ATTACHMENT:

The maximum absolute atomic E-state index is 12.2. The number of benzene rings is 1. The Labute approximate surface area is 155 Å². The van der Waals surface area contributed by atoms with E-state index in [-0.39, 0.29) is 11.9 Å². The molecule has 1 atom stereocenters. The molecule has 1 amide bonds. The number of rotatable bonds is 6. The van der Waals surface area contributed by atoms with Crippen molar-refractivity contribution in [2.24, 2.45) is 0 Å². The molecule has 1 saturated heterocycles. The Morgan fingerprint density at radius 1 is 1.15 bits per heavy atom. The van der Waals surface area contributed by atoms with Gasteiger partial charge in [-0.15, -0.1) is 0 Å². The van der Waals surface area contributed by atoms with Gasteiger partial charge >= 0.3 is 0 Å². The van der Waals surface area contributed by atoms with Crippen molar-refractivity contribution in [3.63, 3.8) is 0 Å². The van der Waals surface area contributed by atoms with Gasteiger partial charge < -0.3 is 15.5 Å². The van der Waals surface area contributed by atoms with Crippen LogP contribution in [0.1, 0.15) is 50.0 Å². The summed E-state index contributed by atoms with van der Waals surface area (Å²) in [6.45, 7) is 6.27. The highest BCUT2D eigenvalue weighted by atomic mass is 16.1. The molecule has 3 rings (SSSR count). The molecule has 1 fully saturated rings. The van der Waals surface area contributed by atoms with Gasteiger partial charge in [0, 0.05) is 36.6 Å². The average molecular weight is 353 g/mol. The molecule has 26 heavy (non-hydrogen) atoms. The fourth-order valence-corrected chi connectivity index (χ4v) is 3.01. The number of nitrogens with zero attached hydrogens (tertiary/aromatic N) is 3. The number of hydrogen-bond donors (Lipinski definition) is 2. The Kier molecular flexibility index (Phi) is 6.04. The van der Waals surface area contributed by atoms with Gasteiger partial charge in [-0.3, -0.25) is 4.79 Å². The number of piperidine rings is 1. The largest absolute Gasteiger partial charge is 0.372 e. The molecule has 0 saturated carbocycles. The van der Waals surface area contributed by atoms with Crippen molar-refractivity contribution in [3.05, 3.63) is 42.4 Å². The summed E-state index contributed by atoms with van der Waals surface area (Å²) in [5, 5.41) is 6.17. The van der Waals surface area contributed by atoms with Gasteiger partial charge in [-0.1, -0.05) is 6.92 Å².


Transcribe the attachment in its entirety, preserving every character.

The maximum absolute atomic E-state index is 12.2. The number of benzene rings is 1. The Labute approximate surface area is 155 Å². The van der Waals surface area contributed by atoms with E-state index in [-0.39, 0.29) is 11.9 Å². The molecule has 1 atom stereocenters. The molecule has 1 amide bonds. The number of rotatable bonds is 6. The van der Waals surface area contributed by atoms with Crippen molar-refractivity contribution in [2.24, 2.45) is 0 Å². The molecule has 1 saturated heterocycles. The Morgan fingerprint density at radius 1 is 1.15 bits per heavy atom. The van der Waals surface area contributed by atoms with Gasteiger partial charge in [-0.15, -0.1) is 0 Å². The van der Waals surface area contributed by atoms with Gasteiger partial charge >= 0.3 is 0 Å². The van der Waals surface area contributed by atoms with Crippen molar-refractivity contribution in [3.63, 3.8) is 0 Å². The van der Waals surface area contributed by atoms with Gasteiger partial charge < -0.3 is 15.5 Å². The van der Waals surface area contributed by atoms with Crippen LogP contribution in [0.1, 0.15) is 50.0 Å². The summed E-state index contributed by atoms with van der Waals surface area (Å²) in [6.45, 7) is 6.27. The highest BCUT2D eigenvalue weighted by atomic mass is 16.1. The molecule has 3 rings (SSSR count). The molecule has 1 fully saturated rings. The van der Waals surface area contributed by atoms with Gasteiger partial charge in [0, 0.05) is 36.6 Å². The average molecular weight is 353 g/mol. The molecule has 26 heavy (non-hydrogen) atoms. The fourth-order valence-corrected chi connectivity index (χ4v) is 3.01. The number of nitrogens with zero attached hydrogens (tertiary/aromatic N) is 3. The number of hydrogen-bond donors (Lipinski definition) is 2. The Kier molecular flexibility index (Phi) is 6.04. The van der Waals surface area contributed by atoms with Gasteiger partial charge in [-0.3, -0.25) is 4.79 Å². The number of piperidine rings is 1. The largest absolute Gasteiger partial charge is 0.372 e. The molecule has 0 saturated carbocycles. The van der Waals surface area contributed by atoms with Crippen molar-refractivity contribution in [3.05, 3.63) is 42.4 Å². The summed E-state index contributed by atoms with van der Waals surface area (Å²) in [5, 5.41) is 6.17. The van der Waals surface area contributed by atoms with Gasteiger partial charge in [-0.1, -0.05) is 6.92 Å².